Researching, archiving and history have always been a part of Katherine Richardson's life.
The Santee-Wateree Regional Transportation Authority (S-WRTA) along with other area RTAs rejected a contract with a new Medicaid broker Monday. That was the word from Camden City Councilman Willard Polk who now represents the city on the S-WRTA's board.
The Camden Planning Commission (CPC) will consider a request Tuesday evening to extend the vested rights for Beechwood's Planned Development District, or PDD.
Camden City Council will consider a resolution Tuesday to adopt a revised park and park facility use policy. The new policy reflects the existence of the Town Green and its unique place in the city's greenspace inventory.
The city of Camden's initial steps to adopt a "Complete Streets" policy received support Tuesday night in the form of Kershaw County Planner John Newman. Newman -- who is the director of the county's planning and zoning office -- is also a representative of Eat Smart Move More (ESMM) Kershaw County. He said he supports the resolution both as an ESSM representative and county planner.
The First South Carolinians, a traveling exhibit designed by the South Carolina State Museum, will be on display at the Camden Archives and Museum during July and August 2011.
Three items on Tuesday's Camden City Council agenda are related to a decision by members to recast the Camden Parks and Streets Commission as the Camden Parks and Trees Commission.
For some time, a number of South Carolina mayors wished they could do even more to represent their cities and towns' interests on the state level. Earlier this year, those mayors decided to do something about.
Several months ago, the Camden Planning Commission (CPC) heard a presentation by Jay Daniels with the S.C. Department of Health and Environmental Control's Bureau of Chronic Disease Prevention. Daniels came to talk about something called "complete streets." The idea, according to Camden City Planner Shawn Putnam, is for a community to have streets that serve as more than just conduits for automobiles.
Camden Planning Commissioner Ronnie Bradley said he had never spoken in front of Camden City Council before. He said he felt he had to Tuesday morning because of what he read in the newspaper: an at times heated discussion over the possibility of dissolving at least two of the city's commissions.
SAFE Federal Credit Union, in partnership with the city of Camden, will sponsor a shred day from 3 to 6 p.m. July 13 at SAFE's Camden Branch, 407 Rutledge St. The event is free for members and community residents.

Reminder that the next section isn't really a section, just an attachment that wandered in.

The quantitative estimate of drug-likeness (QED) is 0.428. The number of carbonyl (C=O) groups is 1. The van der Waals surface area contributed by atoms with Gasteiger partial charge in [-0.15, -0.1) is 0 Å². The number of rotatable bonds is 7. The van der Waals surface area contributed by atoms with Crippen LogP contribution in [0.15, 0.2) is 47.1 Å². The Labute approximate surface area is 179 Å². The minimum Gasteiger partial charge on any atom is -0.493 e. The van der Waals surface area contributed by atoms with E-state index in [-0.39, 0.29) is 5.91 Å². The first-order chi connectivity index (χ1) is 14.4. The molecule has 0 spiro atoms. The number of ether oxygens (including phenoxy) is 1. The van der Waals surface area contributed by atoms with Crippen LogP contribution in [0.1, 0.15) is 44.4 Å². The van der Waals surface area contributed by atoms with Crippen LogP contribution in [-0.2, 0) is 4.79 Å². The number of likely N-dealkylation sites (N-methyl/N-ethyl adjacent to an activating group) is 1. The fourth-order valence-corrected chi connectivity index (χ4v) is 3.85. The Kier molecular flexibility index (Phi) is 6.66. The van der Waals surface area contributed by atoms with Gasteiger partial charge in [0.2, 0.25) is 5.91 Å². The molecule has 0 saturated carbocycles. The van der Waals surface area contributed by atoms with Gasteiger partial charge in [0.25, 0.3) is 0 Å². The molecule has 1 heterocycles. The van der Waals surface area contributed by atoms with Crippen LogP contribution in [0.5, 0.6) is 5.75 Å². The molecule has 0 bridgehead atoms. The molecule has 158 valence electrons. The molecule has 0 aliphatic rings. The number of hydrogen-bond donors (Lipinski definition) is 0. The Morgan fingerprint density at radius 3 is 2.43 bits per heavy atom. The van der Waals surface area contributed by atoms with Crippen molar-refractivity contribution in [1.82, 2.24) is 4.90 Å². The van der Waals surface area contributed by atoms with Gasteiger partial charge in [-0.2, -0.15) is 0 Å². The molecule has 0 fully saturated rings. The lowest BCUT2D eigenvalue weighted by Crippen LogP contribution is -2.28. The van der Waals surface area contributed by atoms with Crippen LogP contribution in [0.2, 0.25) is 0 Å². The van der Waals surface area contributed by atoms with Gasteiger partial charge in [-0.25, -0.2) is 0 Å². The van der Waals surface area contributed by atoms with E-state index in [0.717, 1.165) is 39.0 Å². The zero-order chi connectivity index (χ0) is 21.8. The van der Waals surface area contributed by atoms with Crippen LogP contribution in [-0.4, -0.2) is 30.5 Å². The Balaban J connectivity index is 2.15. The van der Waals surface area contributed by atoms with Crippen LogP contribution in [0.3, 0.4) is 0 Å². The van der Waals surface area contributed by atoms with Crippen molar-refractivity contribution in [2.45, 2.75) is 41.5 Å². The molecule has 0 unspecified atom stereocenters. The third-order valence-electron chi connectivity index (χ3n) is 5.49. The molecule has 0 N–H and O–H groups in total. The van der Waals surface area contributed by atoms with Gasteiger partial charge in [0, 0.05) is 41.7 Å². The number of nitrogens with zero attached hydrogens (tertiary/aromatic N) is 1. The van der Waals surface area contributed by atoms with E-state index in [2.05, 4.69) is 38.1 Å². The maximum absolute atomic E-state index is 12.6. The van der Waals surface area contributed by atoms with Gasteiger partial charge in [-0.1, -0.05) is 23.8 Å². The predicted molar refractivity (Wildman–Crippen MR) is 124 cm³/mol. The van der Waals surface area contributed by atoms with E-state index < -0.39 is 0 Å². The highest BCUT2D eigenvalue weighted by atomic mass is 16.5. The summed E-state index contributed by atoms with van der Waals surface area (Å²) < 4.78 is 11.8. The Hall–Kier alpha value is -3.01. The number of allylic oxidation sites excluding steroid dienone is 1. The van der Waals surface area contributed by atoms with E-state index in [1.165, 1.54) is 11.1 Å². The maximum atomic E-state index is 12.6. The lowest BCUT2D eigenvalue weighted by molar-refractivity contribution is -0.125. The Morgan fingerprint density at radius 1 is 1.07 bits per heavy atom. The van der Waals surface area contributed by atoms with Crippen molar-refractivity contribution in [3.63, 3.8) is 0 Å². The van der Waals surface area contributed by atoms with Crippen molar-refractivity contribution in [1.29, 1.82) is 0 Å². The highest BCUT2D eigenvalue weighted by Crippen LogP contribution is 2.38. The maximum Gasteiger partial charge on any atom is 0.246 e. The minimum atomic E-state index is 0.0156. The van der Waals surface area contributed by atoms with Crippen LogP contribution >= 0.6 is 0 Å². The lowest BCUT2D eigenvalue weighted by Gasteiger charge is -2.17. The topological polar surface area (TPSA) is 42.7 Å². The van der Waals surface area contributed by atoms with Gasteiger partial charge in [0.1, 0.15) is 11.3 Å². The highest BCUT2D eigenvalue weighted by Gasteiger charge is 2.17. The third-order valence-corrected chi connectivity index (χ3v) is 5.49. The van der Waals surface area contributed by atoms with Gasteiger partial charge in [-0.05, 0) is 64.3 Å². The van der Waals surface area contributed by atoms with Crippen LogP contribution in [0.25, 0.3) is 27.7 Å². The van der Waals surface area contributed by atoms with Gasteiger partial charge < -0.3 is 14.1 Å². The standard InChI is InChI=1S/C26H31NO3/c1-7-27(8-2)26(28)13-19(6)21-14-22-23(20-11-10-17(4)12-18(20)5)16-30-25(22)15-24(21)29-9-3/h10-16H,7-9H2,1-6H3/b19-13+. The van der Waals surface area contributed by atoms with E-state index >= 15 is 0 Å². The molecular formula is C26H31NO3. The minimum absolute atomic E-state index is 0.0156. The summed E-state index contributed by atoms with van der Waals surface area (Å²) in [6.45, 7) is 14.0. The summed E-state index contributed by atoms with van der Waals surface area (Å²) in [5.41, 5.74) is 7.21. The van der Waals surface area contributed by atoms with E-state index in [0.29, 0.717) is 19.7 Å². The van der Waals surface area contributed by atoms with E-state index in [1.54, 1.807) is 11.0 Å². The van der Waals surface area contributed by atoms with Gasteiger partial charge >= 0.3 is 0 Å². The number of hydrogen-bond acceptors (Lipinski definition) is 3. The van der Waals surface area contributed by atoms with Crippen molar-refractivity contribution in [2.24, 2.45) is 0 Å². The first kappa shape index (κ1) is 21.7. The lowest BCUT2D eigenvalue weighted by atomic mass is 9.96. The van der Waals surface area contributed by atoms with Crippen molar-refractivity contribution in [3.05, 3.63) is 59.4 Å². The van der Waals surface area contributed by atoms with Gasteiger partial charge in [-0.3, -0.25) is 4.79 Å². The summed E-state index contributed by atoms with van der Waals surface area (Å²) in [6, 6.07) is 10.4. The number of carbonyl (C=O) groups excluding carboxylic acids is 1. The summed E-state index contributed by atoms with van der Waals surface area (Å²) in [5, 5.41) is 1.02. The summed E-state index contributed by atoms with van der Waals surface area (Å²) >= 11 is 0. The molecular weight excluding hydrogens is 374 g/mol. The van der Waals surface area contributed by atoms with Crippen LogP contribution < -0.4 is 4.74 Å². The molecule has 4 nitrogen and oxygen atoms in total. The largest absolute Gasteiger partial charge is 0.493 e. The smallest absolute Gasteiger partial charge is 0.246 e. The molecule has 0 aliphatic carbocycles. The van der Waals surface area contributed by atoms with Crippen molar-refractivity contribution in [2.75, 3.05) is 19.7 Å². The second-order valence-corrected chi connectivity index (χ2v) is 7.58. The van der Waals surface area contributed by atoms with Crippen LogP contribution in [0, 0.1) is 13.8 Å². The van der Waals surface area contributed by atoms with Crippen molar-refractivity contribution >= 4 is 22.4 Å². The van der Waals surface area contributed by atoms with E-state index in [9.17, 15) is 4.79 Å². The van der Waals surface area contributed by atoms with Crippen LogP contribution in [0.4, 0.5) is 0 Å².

It started with a recommendation to change the name of the Camden Parks and Streets Commission to the Camden Parks and Trees Commission. That didn't appear to be much of a problem during Camden City Council's work session Thursday afternoon. The only request came from Councilman Willard Polk who wanted to make sure a description of the commission's duties included specific verbiage about city parks.
Although Camden City Council hasn't officially decided to build a possibly YMCA of Columbia-run recreation center, city officials have already solicited architectural and engineering firms for their qualifications to build the facility.
The house at 1409 Broad St. is officially referred to as The Mathis House. Built around 1810 by Samuel Mathis, the first white man born in Camden, Mathis purchased the land from his brother-in-law and Camden's "father," Joseph Kershaw.
Some members of Camden City Council were caught unawares when asked for their reaction to the city's shutdown of its Facebook page.
Inside its cinder block walls and on its grass field, Zemp Stadium has played host to legendary teams, coaches and players, not to mention a myriad of bands and musicians, recreation department football championship games, championship soccer teams, high school graduations and to, at least, hundreds of thousands of fans.
For the 27th consecutive year, Camden is a Tree City U.S.A., so named by the S.C. Forestry Commission (SCFC) and Arbor Day Foundation.
Jaws dropped at Camden City Council's Tuesday afternoon work session. Council members, and citizens attending the meeting, expressed excitement over the revelation of what might be Rhame Arena's future. Representatives from the architectural firm of LTC Associates and engineering firm Bobbitt Design Build, both with offices in Columbia, unveiled initial renderings and floor plans for a vision of Rhame Arena that would serve as a gateway to the city.
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